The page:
Adam Rzatkowski discussed in great detail the production of his UE4 environment Operation Claymore and the mindset he re-approached the initially unsuccessful project with.
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Hi, my name is Adam Rzatkowski, and I am a self-taught environment and prop artist. Originally from Poland, I have moved to Cambridge, UK, about 9 years ago and spent most of this time working in the travel industry. I have no formal education or professional experience in art or CG, but I can quite distinctly remember when the adventure started.
My first contact with 3D goes back to primary school (which was pre-internet back where I lived), I got my hands on some sort of a computer magazine that came with a CD and had a demo of a 3D modeling software on it, and a tutorial on "how to make a house" with booleans. Once that expired I somehow managed to get my hands on Blender which was in early beta stages at the time, and off I went making wonky spheres for rocks and square castle towers. Everything was in English, which I did not speak well at the time, and the UI was worse than ZBrush, so in a truly childlike fashion, I lost interest after a few months. I've returned to it only around 2014 when games like Minecraft and various other world-building games no longer quite scratched the creative itch, and I have been slowly learning 3D since. I have really picked up the pace and invested more time into learning over the last year, as I slowly started considering a career in this field. Youtube, Polycount, and of course 80.lv were my main resources here.
Operation Claymore: How the Initial Project Was Developed
Operation Claymore was originally an art test. This was a huge step up for me, as it was the first art test I have ever been given after applying for multiple junior positions. I got a single image of a Scandinavian fishing hut and was asked to prepare an environment based on reference and historical research, within the time frame of 3 days.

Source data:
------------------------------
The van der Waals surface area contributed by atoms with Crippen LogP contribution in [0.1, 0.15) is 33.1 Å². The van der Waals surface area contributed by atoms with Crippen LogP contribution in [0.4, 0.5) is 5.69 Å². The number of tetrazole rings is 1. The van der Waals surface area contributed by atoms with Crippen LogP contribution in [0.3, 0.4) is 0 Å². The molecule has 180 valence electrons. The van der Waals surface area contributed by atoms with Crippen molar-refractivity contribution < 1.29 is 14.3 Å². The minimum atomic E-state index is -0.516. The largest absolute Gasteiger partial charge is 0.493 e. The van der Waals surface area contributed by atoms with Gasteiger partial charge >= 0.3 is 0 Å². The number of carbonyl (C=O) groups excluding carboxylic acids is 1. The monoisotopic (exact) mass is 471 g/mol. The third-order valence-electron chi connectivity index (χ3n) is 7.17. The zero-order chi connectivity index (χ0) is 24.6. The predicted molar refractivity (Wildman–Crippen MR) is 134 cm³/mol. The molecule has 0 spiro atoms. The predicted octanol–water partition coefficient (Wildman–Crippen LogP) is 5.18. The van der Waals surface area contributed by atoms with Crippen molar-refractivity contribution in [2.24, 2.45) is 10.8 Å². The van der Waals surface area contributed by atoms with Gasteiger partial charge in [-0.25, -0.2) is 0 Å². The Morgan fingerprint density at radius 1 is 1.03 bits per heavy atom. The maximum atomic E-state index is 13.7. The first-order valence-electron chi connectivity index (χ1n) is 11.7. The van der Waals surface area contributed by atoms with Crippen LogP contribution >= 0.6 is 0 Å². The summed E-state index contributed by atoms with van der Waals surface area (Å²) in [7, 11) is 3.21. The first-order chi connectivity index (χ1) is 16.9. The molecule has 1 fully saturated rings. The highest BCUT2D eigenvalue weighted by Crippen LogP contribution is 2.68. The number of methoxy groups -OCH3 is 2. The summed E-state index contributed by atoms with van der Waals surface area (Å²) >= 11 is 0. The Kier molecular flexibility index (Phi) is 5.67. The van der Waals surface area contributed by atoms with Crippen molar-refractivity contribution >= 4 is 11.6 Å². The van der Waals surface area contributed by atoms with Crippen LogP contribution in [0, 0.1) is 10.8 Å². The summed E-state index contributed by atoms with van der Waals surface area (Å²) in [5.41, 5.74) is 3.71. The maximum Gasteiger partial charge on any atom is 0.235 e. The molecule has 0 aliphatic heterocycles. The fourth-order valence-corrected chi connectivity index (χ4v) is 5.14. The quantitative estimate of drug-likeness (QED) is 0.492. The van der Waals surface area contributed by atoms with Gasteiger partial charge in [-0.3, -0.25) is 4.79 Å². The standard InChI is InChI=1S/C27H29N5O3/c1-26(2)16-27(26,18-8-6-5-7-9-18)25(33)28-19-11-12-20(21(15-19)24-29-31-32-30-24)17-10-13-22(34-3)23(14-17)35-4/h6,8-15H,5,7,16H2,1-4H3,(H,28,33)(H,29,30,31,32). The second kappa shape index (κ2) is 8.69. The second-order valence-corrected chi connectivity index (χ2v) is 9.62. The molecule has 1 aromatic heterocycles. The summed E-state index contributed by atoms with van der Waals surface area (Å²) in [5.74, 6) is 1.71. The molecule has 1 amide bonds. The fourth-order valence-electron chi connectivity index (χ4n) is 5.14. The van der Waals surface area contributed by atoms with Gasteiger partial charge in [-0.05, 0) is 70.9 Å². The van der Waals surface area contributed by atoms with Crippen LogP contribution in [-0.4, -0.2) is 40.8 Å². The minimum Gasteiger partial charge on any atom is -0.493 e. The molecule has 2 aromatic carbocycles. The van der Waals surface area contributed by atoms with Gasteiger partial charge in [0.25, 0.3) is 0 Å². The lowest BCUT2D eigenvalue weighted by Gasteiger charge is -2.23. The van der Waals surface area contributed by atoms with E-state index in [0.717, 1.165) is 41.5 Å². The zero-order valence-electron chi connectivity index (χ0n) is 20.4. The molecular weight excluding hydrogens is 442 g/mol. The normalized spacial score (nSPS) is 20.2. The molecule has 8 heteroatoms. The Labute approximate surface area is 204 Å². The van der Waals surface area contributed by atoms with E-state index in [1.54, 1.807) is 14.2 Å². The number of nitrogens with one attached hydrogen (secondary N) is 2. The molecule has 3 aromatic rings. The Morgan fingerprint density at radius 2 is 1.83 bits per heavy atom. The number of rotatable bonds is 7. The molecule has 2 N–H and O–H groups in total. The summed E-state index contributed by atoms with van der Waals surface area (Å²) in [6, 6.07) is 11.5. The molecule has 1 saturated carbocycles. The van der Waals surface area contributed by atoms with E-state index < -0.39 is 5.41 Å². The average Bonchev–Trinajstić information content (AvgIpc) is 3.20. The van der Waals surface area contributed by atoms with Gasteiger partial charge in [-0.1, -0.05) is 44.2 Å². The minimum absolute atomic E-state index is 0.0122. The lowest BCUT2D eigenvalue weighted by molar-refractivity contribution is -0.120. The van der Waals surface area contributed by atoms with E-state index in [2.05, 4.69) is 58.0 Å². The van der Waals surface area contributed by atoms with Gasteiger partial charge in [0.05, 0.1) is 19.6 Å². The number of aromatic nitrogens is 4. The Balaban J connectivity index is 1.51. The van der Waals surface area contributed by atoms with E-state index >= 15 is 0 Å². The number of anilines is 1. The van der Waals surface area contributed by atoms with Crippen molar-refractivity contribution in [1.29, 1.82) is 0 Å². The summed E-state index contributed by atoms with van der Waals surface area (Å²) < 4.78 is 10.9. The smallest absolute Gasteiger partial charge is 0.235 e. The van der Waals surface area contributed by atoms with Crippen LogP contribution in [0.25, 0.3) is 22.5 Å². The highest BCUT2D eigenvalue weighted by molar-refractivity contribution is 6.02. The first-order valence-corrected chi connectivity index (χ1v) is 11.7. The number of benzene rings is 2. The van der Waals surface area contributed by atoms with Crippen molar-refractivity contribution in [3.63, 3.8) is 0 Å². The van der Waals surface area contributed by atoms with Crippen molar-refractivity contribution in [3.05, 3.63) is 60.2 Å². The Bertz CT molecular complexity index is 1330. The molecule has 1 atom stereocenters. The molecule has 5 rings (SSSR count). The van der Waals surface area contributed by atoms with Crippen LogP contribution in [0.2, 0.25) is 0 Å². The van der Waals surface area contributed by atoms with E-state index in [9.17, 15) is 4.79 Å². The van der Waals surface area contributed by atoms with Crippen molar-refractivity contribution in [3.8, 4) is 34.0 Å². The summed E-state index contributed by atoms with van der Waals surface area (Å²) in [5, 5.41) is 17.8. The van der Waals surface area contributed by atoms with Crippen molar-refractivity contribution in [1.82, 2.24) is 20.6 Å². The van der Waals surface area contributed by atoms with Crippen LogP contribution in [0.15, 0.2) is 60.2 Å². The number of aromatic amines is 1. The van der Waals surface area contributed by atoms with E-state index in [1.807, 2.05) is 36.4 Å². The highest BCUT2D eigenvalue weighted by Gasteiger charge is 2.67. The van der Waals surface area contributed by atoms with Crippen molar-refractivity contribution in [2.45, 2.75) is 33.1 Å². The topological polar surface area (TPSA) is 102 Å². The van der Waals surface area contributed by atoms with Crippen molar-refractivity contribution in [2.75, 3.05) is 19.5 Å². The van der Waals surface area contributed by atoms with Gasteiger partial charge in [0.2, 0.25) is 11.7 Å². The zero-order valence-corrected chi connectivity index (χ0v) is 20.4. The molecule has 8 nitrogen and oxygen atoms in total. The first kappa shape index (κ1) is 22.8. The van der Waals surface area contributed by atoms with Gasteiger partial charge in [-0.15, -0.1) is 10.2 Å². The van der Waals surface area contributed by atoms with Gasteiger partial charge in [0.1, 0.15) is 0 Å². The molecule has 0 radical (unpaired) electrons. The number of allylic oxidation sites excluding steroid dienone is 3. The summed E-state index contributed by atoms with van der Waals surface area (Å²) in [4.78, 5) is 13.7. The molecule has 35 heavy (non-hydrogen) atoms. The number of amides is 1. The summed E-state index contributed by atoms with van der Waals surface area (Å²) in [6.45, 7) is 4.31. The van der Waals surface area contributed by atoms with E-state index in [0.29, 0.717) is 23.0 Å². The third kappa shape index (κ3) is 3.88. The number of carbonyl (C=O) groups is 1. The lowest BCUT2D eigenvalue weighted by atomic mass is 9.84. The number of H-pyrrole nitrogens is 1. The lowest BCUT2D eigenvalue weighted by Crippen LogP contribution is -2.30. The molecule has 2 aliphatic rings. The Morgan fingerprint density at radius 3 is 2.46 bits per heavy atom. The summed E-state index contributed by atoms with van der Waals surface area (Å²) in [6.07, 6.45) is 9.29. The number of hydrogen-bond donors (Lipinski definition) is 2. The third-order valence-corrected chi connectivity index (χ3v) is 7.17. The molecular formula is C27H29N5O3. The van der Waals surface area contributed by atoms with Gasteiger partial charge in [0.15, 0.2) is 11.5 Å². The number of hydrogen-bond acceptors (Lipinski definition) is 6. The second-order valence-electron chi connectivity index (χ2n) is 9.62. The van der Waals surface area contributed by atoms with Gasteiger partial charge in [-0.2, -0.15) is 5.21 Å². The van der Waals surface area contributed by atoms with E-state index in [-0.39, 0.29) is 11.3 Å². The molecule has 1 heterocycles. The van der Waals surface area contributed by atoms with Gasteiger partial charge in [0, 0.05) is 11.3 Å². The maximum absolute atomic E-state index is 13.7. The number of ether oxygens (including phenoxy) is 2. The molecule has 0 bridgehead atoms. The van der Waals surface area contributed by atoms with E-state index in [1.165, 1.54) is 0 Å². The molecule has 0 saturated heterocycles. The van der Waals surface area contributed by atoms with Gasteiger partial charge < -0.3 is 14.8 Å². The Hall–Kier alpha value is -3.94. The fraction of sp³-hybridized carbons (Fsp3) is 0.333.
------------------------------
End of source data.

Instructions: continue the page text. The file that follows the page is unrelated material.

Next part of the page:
I jumped right into Google Maps and Google Images search to find the actual place where the picture was taken. I have traced it to Reine, in the general area of Lofoten, Norway.
From there, I started researching the history of the place, as I did not want to simply do a 1:1 recreation of the area, and found that the history of the place provided some great material to work with. Operation Claymore would frame my work in WW2, winter, both pretty far away from the brief picture, but historical, and most importantly, related to secret commando missions - awesome. After reading up what the operation entailed, I wrote a short story that I wanted to tell: Town of Å in Norway, famous for its fish oil factories, has been occupied by Axis forces who were tasked to secure fish oil storages for production of nitroglycerin. Unluckily for them, the outpost was one of the most exposed ones, and a prime target for a small, quiet commando attack coming from water. The soldiers would hit them before dawn, secure the area, and vanish into the forest to proceed with their objectives.
I started gathering references for the kind of wood and weathering I would need to work with, as well as various types and of decking and wooden structures traditional for that area.
Spoiler alert: I did not get the job. Even worse, I got no feedback regarding the scene itself.
This was a harsh lesson. This moment was the biggest challenge of the whole process, and I kept going over it in my head - "what did I do wrong?". After some self-reflection and Artstation browsing I narrowed it down to one crucial error in my process - I focused too much on what "I" saw in the scene rather than what was actually there. The area only made sense as a layout, with no attention to any composition or actual storytelling. On the technical side of things, having so many individual tiling textures was not impressive in any way, likewise, modularity was an issue as only the decking and the fish drying racks were modular - hardly showstoppers.